i's what are the employments of your departed do
friends in the better world. You are to qu
subtract from them all earthly grossness do
and add all earthly goodness, and then you Na
are to come to the conclusion that they are fig
doing now in heaven what in their best ca
moment they did on earth. The reason ar
why so many people never start for heaven tri
is becausethey could not stand it if they of
got there if it should turn out to be the to
' rigid and formal place soise people photo-. lt
try graph it. We like to cone to church, but wl
we would not want to stay hers till next co
summer. We like to hear the "Halleluiah
Chorus," but we would not want to hear wi
it all the time for fifty centuries. It might yi
be on some great occasion it would be possl- vi
bly comfortable to wear a crown o' gold tit
weighing several pounds, but it would be an as
afflletion to wear such a crown forever. In tit
other worls,we run the descriptions of heaven El
into the ground while we make that which Cl
to was intended as special and celebrative to hi
26c be the exclusive employment in heaven. You L
might as well, if asked to describe the habits tr
of American society, describe a Decoration ti:
Day or a Fourth of July, or an autumnal e3
rdl* Thanksgiving, as though it were all the time 11
le, that way. a
Ie- am not going to sp3culate in regard to pi
the future world, but I must, by inevitable u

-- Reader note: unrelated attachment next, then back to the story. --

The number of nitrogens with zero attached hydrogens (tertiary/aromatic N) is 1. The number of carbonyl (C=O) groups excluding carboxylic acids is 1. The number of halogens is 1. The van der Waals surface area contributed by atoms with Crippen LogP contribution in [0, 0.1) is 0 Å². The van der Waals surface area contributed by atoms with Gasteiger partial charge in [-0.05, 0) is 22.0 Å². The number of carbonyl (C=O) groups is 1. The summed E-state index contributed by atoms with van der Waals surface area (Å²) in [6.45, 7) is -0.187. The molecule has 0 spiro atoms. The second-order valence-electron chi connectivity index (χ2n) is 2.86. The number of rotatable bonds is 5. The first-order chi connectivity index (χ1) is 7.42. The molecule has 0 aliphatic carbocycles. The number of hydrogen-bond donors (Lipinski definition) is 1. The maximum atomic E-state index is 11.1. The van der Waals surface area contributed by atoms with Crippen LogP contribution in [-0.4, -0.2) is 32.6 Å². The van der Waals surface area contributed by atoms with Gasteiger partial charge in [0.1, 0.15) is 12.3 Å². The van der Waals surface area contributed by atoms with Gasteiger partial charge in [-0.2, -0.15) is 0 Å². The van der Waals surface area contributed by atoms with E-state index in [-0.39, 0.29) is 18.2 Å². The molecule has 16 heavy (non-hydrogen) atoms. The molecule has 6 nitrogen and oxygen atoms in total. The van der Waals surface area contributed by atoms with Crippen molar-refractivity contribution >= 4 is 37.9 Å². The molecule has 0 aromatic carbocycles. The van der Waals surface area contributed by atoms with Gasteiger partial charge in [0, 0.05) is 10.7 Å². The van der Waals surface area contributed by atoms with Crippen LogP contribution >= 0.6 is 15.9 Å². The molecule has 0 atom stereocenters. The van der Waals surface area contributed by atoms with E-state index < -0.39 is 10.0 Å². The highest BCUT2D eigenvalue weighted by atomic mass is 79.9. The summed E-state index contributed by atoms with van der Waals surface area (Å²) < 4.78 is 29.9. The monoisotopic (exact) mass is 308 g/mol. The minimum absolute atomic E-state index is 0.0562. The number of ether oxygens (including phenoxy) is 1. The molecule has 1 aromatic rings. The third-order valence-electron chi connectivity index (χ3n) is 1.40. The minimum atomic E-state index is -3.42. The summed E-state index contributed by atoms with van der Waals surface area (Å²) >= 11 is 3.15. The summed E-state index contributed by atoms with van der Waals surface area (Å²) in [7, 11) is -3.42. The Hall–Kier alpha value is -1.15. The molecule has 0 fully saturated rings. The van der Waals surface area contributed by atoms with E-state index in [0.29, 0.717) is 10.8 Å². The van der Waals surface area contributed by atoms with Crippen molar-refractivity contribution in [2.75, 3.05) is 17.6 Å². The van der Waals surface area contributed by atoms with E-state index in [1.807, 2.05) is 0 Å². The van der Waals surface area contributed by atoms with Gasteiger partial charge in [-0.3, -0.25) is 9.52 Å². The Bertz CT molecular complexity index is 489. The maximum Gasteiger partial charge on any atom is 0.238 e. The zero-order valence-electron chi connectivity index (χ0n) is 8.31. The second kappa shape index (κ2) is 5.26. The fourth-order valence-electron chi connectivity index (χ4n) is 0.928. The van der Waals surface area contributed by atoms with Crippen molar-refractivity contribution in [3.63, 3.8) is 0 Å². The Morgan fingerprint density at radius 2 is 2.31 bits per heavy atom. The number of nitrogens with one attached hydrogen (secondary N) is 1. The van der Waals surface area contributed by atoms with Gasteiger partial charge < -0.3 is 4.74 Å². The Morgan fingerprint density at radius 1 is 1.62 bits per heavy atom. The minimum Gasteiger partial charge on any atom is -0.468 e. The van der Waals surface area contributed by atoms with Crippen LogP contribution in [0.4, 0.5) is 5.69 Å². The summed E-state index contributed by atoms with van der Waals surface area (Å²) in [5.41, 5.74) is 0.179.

ore, laws of inference and deduction and common D
Ltch sense, conclude that in heaven we will be
tore just as different from each other as we are ti
now different, and hence thatthere will be at it
least as many different employments in the u
celestial world as there are employments i
)ml- here. Christ is to be thegreat love, the great t
chjoy, the great rapture, the great worship of p
heaven, but will that abolish employments? 0:
d No more than love on earth-paternal, filial. a
arly fraternal, conjugal love-abolishes earthly n
In the first place, I remark that all those 8
t of our departed Christian friends who on a
eled earth found great joy in the fine arts arenow h
Ikes indulging their tastes in the sa mine direction. n
On earth they had their gladdest pleasures I
amid pictures and statuary and in the study v
of the laws of light and shade and perspac- d
the tive. Have you any idea that that affluence e
atch of faculty at death col'apsed and perished? I
Why so, when there is more for them to look s
at and they have keener apprecla:Ion of the t
n a beautiful and they stand amid the very looms I
pict, where the sunsets and the rainbows and the
hid- spring mornings are woven? Are you so ob
tuse as to suppose, because the painter drops